My colleagues and I often care for patients suffering from hallucinations, prophesying, and claiming to speak with God, among other symptoms—in mental health care, it’s sometimes very difficult to tell apart religious belief from mental illness…. Our conclusions frequently stem from the behaviors we see before us. Take an example of a man who walks into an emergency department, mumbling incoherently. He says he’s hearing voices in his head, but insists there’s nothing wrong with him. He hasn’t used any drugs or alcohol. If he were to be evaluated by mental health professionals, there’s a good chance he might be diagnosed with a psychotic disorder like schizophrenia. But what if that same man were deeply religious? What if his incomprehensible language was speaking in tongues?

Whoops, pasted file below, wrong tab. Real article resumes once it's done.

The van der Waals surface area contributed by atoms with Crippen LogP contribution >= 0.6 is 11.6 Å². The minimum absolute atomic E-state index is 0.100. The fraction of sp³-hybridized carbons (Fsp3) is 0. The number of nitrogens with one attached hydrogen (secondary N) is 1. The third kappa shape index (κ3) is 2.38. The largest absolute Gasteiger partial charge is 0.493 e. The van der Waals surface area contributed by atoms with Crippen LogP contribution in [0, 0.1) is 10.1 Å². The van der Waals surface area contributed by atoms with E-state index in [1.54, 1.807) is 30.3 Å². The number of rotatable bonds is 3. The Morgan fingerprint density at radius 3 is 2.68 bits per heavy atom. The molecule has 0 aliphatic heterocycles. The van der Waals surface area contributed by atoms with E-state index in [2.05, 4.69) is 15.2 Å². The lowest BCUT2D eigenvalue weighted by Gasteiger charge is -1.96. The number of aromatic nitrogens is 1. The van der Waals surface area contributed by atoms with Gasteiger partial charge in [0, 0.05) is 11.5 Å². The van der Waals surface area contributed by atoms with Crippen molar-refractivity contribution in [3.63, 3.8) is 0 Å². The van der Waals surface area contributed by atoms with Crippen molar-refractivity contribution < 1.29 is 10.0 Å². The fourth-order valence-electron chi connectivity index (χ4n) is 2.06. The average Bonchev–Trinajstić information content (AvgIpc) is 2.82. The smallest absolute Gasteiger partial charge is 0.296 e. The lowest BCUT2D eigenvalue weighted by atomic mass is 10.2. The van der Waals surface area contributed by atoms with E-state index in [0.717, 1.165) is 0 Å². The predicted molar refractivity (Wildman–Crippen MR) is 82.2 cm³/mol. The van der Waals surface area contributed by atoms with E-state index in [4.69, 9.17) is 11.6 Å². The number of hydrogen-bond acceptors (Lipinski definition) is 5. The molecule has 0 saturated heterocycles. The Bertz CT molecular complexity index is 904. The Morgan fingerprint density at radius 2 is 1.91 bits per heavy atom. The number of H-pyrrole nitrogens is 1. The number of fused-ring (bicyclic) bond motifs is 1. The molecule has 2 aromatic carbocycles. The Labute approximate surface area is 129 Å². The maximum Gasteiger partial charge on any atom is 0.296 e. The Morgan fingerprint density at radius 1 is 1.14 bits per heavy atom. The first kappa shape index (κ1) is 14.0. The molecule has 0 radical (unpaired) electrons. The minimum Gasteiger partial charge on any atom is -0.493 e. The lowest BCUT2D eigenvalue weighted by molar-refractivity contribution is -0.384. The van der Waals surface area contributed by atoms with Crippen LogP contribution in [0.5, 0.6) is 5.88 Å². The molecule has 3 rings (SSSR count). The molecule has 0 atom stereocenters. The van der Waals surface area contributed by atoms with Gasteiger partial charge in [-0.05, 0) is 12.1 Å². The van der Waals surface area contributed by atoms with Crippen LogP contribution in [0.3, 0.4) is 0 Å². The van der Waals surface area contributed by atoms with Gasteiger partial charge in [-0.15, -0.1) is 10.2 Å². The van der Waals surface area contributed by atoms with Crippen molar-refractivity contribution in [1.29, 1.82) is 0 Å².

Having the auditor-general qualify audits due to poor accounting practice or a lack of attention to detail is always cause for concern but, if the political will exists, such things can at least be rectified by introducing new systems or through improved personnel management. The real problems come when governance is so poor that there is simply nothing to audit — where records are not kept, minutes of meetings and decisions are never made, employees are not qualified to do their jobs, and it is not clear who is responsible for anything. Such an environment of zero accountability is ripe for corruption and this is precisely the outcome that has resulted. It is no exaggeration to say that there are entire towns, and critical state departments, that are now in the hands of organised crime syndicates masquerading as public servants. Their sole aim is to loot, and creating a climate of general administrative chaos is an excellent smokescreen. – am Editorial in Business DayBACK TO TOP